MONTICELLO, NY — The Sullivan County Public Safety Committee, in an emergency meeting on January 22, passed a resolution consolidating the operations of the 911 Control Center and the Sullivan County Sheriff's Office.
Upated Jan 22: MONTICELLO, NY — The Sullivan County Public Safety Committee, in an emergency meeting on January 22, passed a resolution consolidating the operations of the 911 Control Center and the Sullivan County Sheriff's Office. As it stands now, the E911 cooridinator, Alex Rau, reports to the public safety commissioner, Rick Sauer, who reports to the county manager, Josh Potosek. This move will take control of the 911 center from the public saftey department and give it to the sheriff's department, headed by Sheriff Mike Schiff.
After the three-to-one vote, there were catcalls, mostly to oppose the move, from some of the many EMS and firefighter volunteers gathered at the government center in Monticello. The three legislators who voted in favor, Nicholas Solomone Jr., Michale Brooks and Rob Doherty, are new to the body; a few EMS and firefighter volunteers vowed to vote them out of office.
Before the vote, legislators Ira Stengart and Joe Perrello registered their strong objections to the way the measure was being pushed through without what they felt was sufficient study and without input from various stakeholders.
The resolution, which was rejected by the legislature the previous day, was amended to include that an audit of the operations would be conducted by the New York Sheriff's Association and that the "Sheriff's Office shall not make any operational nor structural changes to the day-to-day operations until such audit is completed."
The resolution must be passed by the full board before taking effect, and the board may vote on it on January 23.
Below is the coverage from the previous meeting:
MONTICELLO, NY — The government center in Monticello was full of law enforcement officials at the meeting of the Public Safety Committee on January 21. They were there to comment on the resolution calling for “consolidation of operations of the 911 Control Center with the Sullivan County Sheriff’s Office in an effort to streamline public safety operations and create a more efficient, cost-effective means of emergency dispatch.”
The police chiefs of Liberty, Monticello and Fallsburg all spoke in favor of the resolution, and Simmie Williams noted that it was a rare event to have all the police chiefs and the sheriff in agreement on an issue.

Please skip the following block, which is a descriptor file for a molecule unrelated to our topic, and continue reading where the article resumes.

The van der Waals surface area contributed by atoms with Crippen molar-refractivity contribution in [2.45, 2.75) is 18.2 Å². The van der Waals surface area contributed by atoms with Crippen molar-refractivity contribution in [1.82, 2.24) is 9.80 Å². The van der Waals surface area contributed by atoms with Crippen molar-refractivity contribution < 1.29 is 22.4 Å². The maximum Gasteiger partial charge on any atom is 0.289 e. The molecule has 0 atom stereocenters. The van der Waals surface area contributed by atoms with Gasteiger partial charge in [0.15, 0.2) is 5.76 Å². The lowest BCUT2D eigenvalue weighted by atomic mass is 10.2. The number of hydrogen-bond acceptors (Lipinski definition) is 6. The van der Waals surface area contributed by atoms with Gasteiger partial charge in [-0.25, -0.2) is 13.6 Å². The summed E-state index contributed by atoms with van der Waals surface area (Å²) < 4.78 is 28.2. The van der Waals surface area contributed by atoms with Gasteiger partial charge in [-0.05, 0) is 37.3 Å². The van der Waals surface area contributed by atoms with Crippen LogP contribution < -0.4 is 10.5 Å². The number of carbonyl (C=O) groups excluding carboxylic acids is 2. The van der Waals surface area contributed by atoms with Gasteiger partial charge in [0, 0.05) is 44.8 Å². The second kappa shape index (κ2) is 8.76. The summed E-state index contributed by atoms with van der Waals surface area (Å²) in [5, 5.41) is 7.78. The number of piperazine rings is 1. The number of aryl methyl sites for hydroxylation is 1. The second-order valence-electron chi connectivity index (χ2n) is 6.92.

“Sullivan County law enforcement agencies have dealt with serious public safety issues concerning 911,” said Undersheriff Eric Chaboty, citing a 2017 study that reported merging the county’s 911 center with Fallsburg police dispatch would result in a savings of more than $400,000, the implication being that merging the county’s 911 operation with the sheriff’s office dispatching operation would save even more.
The 911 Control Center was previously consolidated with the sheriff’s dispatch in 2011 and 2012, when the legislature voted to end the consolidation. When the consolidation was ended, some in the county said it caused a public safety crisis. However, then-chair of the legislature Scott Samuelson said at the time there was no crisis but also no “political will” to have Sheriff Mike Schiff in charge of 911. Samuelson suggested leaving the merger in place but removing Schiff from the top. “Absolutely not,” Schiff said. “It’s ok, in my opinion, for civilians to do civilian dispatch for emergencies. It’s not okay for people that are not under police authority to do police dispatch.” Schiff pointed to E-911 coordinator Alex Rau for the ultimate reversal of the merger. He said, “Alex let it fall apart, I don’t know how else to put it.”
When Rau spoke he also talked about the past merger. “The significant amount of call increase that came into the 911 center overwhelmed our 911 operation and our 911 dispatchers.” He said a bit later, “I am troubled by the tactics being used to drive this plan forward, including publicly calling into question my ability to manage the 911 center, essentially defaming me.”
One law enforcement official who urged caution on the decision was Chris Zaba, captain of New York State Police in Liberty. He noted that state police respond to 40 percent of calls in the county, more than any other police agency. “This is a big decision to make with long-term effects, and most importantly safety,” he said. “What historical data do we have to make this decision, what documentation do the other agencies have to base this decision on? What are the other counties throughout the state doing?” He suggested postponing the decision for a year while the issue was researched.
Ultimately county chair Rob Doherty moved the resolution, but no other legislator stepped forward to second it. The legislature then voted to table the resolution.